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The Algeria Portal

Flag of Algeria
Emblem of Algeria
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Algeria (/ælˈɪəriə/ (About this sound listen); Arabic: الجزائرal-Jazā'ir, familary Algerian Arabic الدزاير al-dzāyīr; French: Algérie), officially the People's Democratic Republic of Algeria, is a country in North Africa on the Mediterranean coast. The capital and most populous city is Algiers, located in the far north of the country. With an area of 2,381,741 square kilometres (919,595 sq mi), Algeria is the tenth-largest country in the world, and the largest in Africa since South Sudan became independent from Sudan in 2011. Algeria is bordered to the northeast by Tunisia, to the east by Libya, to the west by Morocco, to the southwest by the Western Saharan territory, Mauritania, and Mali, to the southeast by Niger, and to the north by the Mediterranean Sea. The country is a semi-presidential republic consisting of 48 provinces and 1,541 communes (counties).

Ancient Algeria has known many empires and dynasties, including ancient Numidians, Phoenicians, Carthaginians, Romans, Vandals, Byzantines, Umayyads, Abbasids, Idrisid, Aghlabid, Rustamid, Fatimids, Zirid, Hammadids, Almoravids, Almohads, Spaniards, Ottomans and the French colonial empire. Berbers are the indigenous inhabitants of Algeria.

Algeria is a regional and middle power. The North African country supplies large amounts of natural gas to Europe, and energy exports are the backbone of the economy. According to OPEC Algeria has the 16th largest oil reserves in the world and the second largest in Africa, while it has the 9th largest reserves of natural gas. Sonatrach, the national oil company, is the largest company in Africa. Algeria has one of the largest militaries in Africa and the largest defence budget on the continent; most of Algeria's weapons are imported from Russia, with whom they are a close ally. Algeria is a member of the African Union, the Arab League, OPEC, the United Nations and is a founding member of the Arab Maghreb Union.

Selected article

A Berber woman

Berbers, also called Imazighen (in antiquity known as Libyans by the Greek), are the indigenous peoples of North Africa west of the Nile Valley. They are discontinuously distributed from the Atlantic to the Siwa oasis, in Egypt, and from the Mediterranean to the Niger River. Historically they spoke various Berber languages, which together form a branch of the Afro-Asiatic language family. Today many of them speak Arabic and also French in the Maghreb, due to the French colonization of the Maghreb, and especially Spanish in Morocco. Today most Berber-speaking people live in Morocco, Algeria, and Tunisia.

Many Berbers call themselves some variant of the word Imazighen (singular: Amazigh), possibly meaning "free people" or "free and noble men" (the word has probably an ancient parallel in the Roman name for some of the Berbers, "Mazices").

The best known of the ancient Berbers were the Roman author Apuleius, Saint Augustine of Hippo, and the Roman general Lusius Quietus, who was instrumental in defeating the major Jewish revolt of 115–117. Famous Berbers of the Middle Ages included Tariq ibn Ziyad, a general who conquered Hispania; Abd ar-Rahman I, the founder of the Caliphate of Córdoba and Abbas Ibn Firnas, a prolific inventor and early pioneer in aviation.


Did you know ...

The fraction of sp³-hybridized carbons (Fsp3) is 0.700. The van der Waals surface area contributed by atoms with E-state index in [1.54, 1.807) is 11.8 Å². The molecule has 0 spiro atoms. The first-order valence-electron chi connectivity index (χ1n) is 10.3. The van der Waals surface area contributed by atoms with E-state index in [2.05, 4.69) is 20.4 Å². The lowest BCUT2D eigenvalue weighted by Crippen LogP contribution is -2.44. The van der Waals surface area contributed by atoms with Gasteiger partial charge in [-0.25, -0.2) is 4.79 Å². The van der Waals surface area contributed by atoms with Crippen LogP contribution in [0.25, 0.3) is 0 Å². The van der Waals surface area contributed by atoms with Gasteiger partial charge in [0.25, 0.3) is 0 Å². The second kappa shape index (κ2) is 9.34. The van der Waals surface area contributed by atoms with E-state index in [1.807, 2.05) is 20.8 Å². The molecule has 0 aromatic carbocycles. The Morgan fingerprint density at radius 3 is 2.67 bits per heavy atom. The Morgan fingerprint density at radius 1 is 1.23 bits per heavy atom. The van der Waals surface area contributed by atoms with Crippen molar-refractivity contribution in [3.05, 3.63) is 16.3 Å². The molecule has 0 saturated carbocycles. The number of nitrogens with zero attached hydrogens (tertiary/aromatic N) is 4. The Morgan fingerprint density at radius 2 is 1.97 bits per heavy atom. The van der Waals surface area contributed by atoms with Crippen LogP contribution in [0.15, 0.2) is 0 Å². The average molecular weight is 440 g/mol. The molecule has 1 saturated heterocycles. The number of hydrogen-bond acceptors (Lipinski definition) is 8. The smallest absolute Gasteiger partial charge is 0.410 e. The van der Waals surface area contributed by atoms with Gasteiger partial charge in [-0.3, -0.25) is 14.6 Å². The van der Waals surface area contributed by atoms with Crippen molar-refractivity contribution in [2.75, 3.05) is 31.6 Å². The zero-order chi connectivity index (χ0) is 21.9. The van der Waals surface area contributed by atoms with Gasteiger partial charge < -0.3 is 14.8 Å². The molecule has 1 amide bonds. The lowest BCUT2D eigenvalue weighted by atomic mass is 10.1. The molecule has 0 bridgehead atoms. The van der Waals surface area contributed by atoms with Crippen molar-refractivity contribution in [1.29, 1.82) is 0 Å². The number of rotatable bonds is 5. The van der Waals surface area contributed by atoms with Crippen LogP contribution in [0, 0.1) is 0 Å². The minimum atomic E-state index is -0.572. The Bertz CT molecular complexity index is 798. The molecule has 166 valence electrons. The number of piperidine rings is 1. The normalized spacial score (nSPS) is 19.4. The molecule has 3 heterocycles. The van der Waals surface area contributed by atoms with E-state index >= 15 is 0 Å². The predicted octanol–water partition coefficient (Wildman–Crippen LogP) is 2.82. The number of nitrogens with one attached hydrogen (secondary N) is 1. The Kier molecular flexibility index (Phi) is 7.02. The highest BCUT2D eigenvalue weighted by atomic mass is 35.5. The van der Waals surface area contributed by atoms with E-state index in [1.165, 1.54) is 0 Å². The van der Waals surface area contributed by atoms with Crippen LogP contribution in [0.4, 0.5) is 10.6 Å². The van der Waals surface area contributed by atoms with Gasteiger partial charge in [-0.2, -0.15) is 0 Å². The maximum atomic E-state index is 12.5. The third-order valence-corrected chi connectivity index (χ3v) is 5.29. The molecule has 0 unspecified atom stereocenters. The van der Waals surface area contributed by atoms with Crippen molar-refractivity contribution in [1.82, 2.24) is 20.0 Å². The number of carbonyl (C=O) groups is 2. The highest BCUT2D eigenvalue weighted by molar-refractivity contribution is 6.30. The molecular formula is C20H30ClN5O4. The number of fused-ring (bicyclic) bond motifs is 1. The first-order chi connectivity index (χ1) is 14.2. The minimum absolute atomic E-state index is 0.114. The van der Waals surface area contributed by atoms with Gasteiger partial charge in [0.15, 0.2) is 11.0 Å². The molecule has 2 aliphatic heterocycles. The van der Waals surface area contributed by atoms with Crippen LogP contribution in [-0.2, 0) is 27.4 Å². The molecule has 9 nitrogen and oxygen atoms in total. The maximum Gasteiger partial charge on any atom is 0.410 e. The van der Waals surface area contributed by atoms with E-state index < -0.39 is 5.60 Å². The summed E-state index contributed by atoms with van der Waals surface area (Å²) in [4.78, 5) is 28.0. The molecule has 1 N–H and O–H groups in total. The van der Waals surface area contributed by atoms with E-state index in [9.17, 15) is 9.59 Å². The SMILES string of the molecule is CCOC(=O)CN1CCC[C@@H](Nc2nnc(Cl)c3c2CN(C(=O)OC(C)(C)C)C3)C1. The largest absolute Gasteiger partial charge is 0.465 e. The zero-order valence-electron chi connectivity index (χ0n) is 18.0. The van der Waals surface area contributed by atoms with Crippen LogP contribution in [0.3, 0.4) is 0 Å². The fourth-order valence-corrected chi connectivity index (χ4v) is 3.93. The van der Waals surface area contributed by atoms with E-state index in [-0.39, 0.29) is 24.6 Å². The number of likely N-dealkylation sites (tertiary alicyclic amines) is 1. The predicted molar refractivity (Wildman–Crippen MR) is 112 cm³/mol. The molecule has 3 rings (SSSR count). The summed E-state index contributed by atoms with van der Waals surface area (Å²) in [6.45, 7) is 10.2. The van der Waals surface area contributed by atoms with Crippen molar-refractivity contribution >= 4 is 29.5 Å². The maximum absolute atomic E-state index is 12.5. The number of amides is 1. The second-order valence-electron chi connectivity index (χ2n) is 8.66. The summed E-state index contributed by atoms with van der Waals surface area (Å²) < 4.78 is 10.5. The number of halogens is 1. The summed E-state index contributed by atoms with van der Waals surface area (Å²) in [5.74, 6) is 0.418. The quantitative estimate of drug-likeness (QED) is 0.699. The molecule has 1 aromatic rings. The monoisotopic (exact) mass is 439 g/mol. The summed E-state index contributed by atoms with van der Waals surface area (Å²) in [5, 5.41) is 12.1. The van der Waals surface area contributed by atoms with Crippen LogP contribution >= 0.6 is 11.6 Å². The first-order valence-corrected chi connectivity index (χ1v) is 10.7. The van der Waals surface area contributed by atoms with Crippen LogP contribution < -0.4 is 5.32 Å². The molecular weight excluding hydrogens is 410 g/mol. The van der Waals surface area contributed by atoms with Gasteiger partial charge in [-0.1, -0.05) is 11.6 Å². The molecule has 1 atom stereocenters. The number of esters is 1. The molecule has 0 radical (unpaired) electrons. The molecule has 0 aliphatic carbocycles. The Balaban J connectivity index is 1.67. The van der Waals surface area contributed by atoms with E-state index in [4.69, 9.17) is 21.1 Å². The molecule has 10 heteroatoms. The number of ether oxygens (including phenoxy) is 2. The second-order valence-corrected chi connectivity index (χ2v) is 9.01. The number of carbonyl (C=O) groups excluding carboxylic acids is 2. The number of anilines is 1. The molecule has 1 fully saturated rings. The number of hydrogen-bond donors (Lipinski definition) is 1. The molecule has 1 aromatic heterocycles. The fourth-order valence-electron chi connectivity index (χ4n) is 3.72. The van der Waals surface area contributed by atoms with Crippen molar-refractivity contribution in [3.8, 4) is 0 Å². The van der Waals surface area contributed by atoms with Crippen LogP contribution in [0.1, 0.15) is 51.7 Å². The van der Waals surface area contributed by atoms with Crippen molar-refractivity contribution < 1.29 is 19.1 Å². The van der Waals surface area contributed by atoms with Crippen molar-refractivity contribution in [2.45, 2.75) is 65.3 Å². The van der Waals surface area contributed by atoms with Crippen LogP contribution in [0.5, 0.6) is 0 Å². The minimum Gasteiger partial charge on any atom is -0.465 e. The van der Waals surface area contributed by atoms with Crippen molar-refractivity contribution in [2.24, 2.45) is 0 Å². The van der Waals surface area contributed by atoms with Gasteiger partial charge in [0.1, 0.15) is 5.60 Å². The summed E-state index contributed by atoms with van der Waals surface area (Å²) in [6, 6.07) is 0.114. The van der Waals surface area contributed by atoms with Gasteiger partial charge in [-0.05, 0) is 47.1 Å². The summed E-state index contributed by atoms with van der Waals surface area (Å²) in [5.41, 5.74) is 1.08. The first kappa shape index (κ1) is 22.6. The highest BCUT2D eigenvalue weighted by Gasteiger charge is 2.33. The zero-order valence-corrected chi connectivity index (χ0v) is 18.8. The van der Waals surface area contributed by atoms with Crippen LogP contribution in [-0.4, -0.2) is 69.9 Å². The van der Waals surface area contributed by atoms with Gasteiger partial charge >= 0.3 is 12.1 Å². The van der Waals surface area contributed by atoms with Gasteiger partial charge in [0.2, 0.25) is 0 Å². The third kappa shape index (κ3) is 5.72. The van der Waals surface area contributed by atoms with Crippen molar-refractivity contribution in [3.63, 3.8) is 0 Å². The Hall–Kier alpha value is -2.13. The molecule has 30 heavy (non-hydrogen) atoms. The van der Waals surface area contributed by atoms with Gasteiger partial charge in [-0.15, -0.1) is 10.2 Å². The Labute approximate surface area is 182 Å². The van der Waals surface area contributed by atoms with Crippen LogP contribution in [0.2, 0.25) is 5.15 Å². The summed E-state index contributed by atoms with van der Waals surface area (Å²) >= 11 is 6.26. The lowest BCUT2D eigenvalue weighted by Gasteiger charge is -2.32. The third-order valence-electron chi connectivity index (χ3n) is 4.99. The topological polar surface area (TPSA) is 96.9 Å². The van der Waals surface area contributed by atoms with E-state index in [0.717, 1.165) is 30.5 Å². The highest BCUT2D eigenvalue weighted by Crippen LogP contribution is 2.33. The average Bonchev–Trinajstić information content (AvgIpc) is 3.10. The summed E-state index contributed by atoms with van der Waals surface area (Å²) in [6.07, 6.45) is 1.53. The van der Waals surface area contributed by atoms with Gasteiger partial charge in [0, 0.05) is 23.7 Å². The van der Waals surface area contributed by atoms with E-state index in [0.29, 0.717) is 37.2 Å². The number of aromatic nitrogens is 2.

...that the Rustamid dynasty was the first Muslim state to have its capital in Algeria?

... That Algerian soldiers fought for the Free French, against Nazi-Germany and thousands of them died during the fights?

...that Chakib Khelil went to the same university as Gene Wolfe?

...that the Saharan oasis of Tabelbala, in Bechar, has its own unique language, called Korandje?

...that Jacques Gaillot's Partenia is a former Algerian city consumed by the Sahara?

...that Zinedine Zidane is actually Algerian?

...that in 1982, Algeria became the first African team to defeat a European team at the FIFA World Cup, winning 2-1 against West Germany in the first round?

...that the Algerian athlete Hassiba Boulmerka became the first African woman to win an athletics world title, and the first Algerian to win an Olympic title?

...that in 1861, the impressionist painter Claude Monet joined the First Regiment of African Light Cavalry in Algeria where he stayed for two years?

Oran Santa Cruz.JPG

... that in defying Spanish dominance, locals built a chapel at a higher elevation next to Fort Santa Cruz (pictured) in Oran, Algeria?

Algiers cathedral 1899.jpg

... that Ketchaoua Mosque (pictured) in Algiers is a "mosque-turned-cathedral-turned-mosque"?

... that the name of Ghardaïa in northern-central Algeria has its origins in a female saint named Daïa who lived in a cave (ghār) in the M'zab valley?

Grande mosquée Alger.jpg

... that the Great Mosque of Algiers (pictured) is the oldest mosque in Algiers and is said to be the second oldest mosque in Algeria?

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In the news

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Selected biography

Adel Abdessemed in 2009.jpg

Adel Abdessemed', (born 1971 in Constantine, Algeria) is a conceptual artist who lives and works in Paris, France. He is represented by David Zwirner, New York, Dvir Gallery, Tel Aviv and Christine König Galerie, Vienna. Abdessemed attended the École des Beaux-Arts de Batna, and Algiers, Algeria from 1987 to 1994. Due to political unrest in Algeria, he moved to Lyon, France in 1994. He continued his fine arts education at the École des Beaux-Arts in Lyon, before completing his studies in Paris, France in 2000. The following year, he enrolled at the International Studio Program at the P.S.1 Contemporary Art Center in New York.

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